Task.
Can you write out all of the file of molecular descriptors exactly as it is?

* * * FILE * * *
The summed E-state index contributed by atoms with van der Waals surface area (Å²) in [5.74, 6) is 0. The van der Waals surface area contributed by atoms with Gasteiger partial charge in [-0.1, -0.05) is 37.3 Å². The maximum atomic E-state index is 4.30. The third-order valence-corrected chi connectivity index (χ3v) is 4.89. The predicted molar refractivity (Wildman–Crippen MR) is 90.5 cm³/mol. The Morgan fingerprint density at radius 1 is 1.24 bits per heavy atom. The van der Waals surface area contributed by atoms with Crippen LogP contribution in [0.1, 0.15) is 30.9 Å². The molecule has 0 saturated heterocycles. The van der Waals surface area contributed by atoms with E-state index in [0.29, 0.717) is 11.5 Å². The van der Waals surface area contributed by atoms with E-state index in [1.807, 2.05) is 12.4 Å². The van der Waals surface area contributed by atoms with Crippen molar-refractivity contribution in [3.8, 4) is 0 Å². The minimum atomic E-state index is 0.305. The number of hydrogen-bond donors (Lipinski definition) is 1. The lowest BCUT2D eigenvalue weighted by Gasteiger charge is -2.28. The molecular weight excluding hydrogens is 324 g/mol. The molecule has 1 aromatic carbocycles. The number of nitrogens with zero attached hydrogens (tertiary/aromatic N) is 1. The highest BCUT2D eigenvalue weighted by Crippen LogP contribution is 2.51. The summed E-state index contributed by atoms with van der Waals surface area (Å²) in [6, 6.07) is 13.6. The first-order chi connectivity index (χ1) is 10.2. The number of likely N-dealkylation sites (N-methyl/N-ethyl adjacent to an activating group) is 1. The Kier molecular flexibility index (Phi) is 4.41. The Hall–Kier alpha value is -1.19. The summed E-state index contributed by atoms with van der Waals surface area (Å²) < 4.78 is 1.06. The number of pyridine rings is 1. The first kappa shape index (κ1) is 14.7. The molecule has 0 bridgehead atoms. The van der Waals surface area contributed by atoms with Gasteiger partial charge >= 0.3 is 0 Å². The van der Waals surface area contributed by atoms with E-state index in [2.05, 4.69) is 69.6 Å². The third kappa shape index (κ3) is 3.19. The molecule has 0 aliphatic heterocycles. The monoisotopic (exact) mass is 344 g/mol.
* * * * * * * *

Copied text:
The summed E-state index contributed by atoms with van der Waals surface area (Å²) in [5.74, 6) is 0. The van der Waals surface area contributed by atoms with Gasteiger partial charge in [-0.1, -0.05) is 37.3 Å². The maximum atomic E-state index is 4.30. The third-order valence-corrected chi connectivity index (χ3v) is 4.89. The predicted molar refractivity (Wildman–Crippen MR) is 90.5 cm³/mol. The Morgan fingerprint density at radius 1 is 1.24 bits per heavy atom. The van der Waals surface area contributed by atoms with Crippen LogP contribution in [0.1, 0.15) is 30.9 Å². The molecule has 0 saturated heterocycles. The van der Waals surface area contributed by atoms with E-state index in [0.29, 0.717) is 11.5 Å². The van der Waals surface area contributed by atoms with E-state index in [1.807, 2.05) is 12.4 Å². The van der Waals surface area contributed by atoms with Crippen molar-refractivity contribution in [3.8, 4) is 0 Å². The minimum atomic E-state index is 0.305. The number of hydrogen-bond donors (Lipinski definition) is 1. The lowest BCUT2D eigenvalue weighted by Gasteiger charge is -2.28. The molecular weight excluding hydrogens is 324 g/mol. The molecule has 1 aromatic carbocycles. The number of nitrogens with zero attached hydrogens (tertiary/aromatic N) is 1. The highest BCUT2D eigenvalue weighted by Crippen LogP contribution is 2.51. The summed E-state index contributed by atoms with van der Waals surface area (Å²) in [6, 6.07) is 13.6. The first-order chi connectivity index (χ1) is 10.2. The number of likely N-dealkylation sites (N-methyl/N-ethyl adjacent to an activating group) is 1. The Kier molecular flexibility index (Phi) is 4.41. The Hall–Kier alpha value is -1.19. The summed E-state index contributed by atoms with van der Waals surface area (Å²) < 4.78 is 1.06. The number of pyridine rings is 1. The first kappa shape index (κ1) is 14.7. The molecule has 0 bridgehead atoms. The van der Waals surface area contributed by atoms with Gasteiger partial charge >= 0.3 is 0 Å². The van der Waals surface area contributed by atoms with E-state index in [2.05, 4.69) is 69.6 Å². The third kappa shape index (κ3) is 3.19. The molecule has 0 aliphatic heterocycles. The monoisotopic (exact) mass is 344 g/mol.